PT: With the Province building bridges and widening freeways from every possible direction to the borders of Vancouver, I figured it was just a matter of time before it was argued that we need to extend the arterials into the city. After all, why spend billions to relieve highway congestion only to see it pile up again at the first stoplights inside the city?
I wasn’t sure, though, whether I’d actually be around to see an argument that we start building freeways through Vancouver anytime soon. Wrong.
The Patullo Bridge has to be replaced and the Massey Bridge needs to be built. Next up will be a new, wider Knight Street Bridge. As the Massey improves the smooth flow of traffic from Tsawwassen, the ferry and Deltaport terminals, the 99 from the US, South Surrey, White Rock, Southern parts of Langley, growing Delta, Ladner and Tilbury, the traffic feeds north towards Richmond, Vancouver, Burnaby and the North Shore. The port traffic of trucks uses Knight Street as the designated route to and from Deltaport. The Knight Street Bridge will have to be upgraded since this becomes a pollution generating bottleneck.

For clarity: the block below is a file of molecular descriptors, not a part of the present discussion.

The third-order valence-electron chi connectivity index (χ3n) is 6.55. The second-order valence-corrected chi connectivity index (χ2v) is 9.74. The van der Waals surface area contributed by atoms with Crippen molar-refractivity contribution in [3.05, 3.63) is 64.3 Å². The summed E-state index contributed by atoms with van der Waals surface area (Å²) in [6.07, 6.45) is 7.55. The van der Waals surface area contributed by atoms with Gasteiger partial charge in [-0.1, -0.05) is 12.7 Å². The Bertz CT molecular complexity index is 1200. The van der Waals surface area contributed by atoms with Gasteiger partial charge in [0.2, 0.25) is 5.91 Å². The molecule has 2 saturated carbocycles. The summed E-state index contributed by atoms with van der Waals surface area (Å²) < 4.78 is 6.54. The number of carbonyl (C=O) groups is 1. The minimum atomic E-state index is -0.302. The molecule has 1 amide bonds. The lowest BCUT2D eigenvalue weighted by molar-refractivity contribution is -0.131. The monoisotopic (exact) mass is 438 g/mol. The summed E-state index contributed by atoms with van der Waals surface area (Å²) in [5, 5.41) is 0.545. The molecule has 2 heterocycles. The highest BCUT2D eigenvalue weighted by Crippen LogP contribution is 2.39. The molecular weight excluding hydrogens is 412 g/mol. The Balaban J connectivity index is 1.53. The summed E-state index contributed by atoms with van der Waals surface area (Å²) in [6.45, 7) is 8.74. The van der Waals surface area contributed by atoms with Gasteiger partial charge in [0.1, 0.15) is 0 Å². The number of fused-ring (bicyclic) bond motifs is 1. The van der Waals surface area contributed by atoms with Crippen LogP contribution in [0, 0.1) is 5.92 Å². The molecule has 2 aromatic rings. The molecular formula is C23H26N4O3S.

With the new Massey Bridge Knight Street has to become a viable branch for northbound traffic, if only to relieve Oak and Cambie Streets. The pollution generating bottleneck around 70th and Oak, where long lines of traffic stretch both westbound and eastbound along 70th Avenue, and in a long line way up Oak Street, will soon have to be relieved with an underpass system to remove completely the blockage at the traffic lights at 70th.
Similarly, once Marine Gateway is inhabited, the intersection at Marine and Cambie will have to have an underpass, so northbound traffic traveling east on Marine and westbound traffic on Marine doesn’t become blocked at the Cambie traffic light. With over a quarter of a million square feet of Class A office space there will be a couple of thousand people working here, many banks, shops, restaurants, etc., plus the thousands of residents in all the towers, just the necessary service vehicles for supplies will add substantially more traffic to this area.
By doing what has been done extensively in Montreal (the Highway 20 from the airport west goes right under the southern section of downtown, with feeder exits and entrances.). Paris has a similar system. The underpasses allow the smooth flow of traffic both too, from and through the area, while not upsetting the visual and the pedestrian streetscape the unfortunate way that the Vancouver viaducts do.